Amazon's invocation of United Steel, Paper & Forestry, Rubber, Mfg., Energy, Allied Indus. & Serv. Workers Int'l Union, AFL-CIO, CLC v. Shell Oil Co., 602 F.3d 1087 (9th Cir. 2010), and other authorities demonstrating the general principal that post-removal developments do not divest the court of jurisdiction that was proper at the time of removal, is misplaced. See Echevarria v. Aerotek, Inc., No. 16-CV-04041-BLF, 2019 WL 2503377, at *6 (N.D. Cal. June 17, 2019)("United Steel does not address district court's discretion to decline the exercise of supplemental jurisdiction, and thus has no application here. Nor do the cases cited by [defendant] holding that '[t]he well-established general rule is that jurisdiction is determined at the time of removal, and nothing filed after removal affects jurisdiction.'"). As in Echevarria, the court had, and has, supplemental jurisdiction over the PAGA claim, and under § 1367(c), there is discretion whether or not to exercise that jurisdiction. For the reasons mentioned above and in Echevarria, discretion counsels remand in these circumstances.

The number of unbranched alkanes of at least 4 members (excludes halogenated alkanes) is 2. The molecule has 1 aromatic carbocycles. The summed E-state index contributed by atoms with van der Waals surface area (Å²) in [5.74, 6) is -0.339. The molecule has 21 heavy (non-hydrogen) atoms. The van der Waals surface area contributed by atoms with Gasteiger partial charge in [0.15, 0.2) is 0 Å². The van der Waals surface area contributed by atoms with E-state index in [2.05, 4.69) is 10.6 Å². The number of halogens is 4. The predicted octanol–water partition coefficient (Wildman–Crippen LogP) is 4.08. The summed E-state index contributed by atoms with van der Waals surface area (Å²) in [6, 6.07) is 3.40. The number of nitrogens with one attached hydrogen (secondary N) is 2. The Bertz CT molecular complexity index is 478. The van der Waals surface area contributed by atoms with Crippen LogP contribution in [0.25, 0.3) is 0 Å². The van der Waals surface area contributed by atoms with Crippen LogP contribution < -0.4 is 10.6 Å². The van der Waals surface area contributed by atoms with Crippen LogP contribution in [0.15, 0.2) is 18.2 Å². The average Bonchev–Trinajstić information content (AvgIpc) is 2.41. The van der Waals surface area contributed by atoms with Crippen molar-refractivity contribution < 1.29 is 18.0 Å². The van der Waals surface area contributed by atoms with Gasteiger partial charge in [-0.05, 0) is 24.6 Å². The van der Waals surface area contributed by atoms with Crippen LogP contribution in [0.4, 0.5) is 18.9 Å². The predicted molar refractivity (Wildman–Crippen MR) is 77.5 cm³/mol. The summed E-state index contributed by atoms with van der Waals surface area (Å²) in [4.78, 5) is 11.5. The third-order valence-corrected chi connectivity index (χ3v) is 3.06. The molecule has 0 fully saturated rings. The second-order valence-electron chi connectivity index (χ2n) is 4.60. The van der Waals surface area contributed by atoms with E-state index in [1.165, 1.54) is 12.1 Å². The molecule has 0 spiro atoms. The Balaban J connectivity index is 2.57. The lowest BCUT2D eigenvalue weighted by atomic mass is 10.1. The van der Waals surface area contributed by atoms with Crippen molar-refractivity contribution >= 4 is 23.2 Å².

Finally, it is worth observing that the stated purpose of CAFA jurisdiction is to "assure fair and prompt recoveries for class members with legitimate claims; [to] restore the intent of the framers . . . by providing for Federal court consideration of interstate cases of national importance under diversity jurisdiction; and [to] benefit society by encouraging innovation and lowering consumer prices." CAFA § 2, 119 Stat. at 5. The Ninth Circuit has explained that the statute was "designed primarily to curb perceived abuses of the class action device which, in the view of CAFA's proponents, had often been used to litigate multi-state or even national class actions in state courts." Tanoh v. Dow Chem. Co., 561 F.3d 945, 952 (9th Cir. 2009). Whatever force there might be in the abstract to Amazon's argument that a plaintiff generally should not be able to manipulate or evade CAFA jurisdiction, nothing in this remand undermines the purposes of CAFA. Plaintiffs here will not be using the class action device in state court—abusively or otherwise. Rather, they will be seeking recovery under PAGA. "PAGA is a purely state law creature, and primary responsibility for developing and applying state law rests with the California courts." Echevarria, 2019 WL 2503377, at *5. This matter is hereby remanded to San Diego Superior Court.
IT IS SO ORDERED.
Dated: January 16, 2020
United States District Judge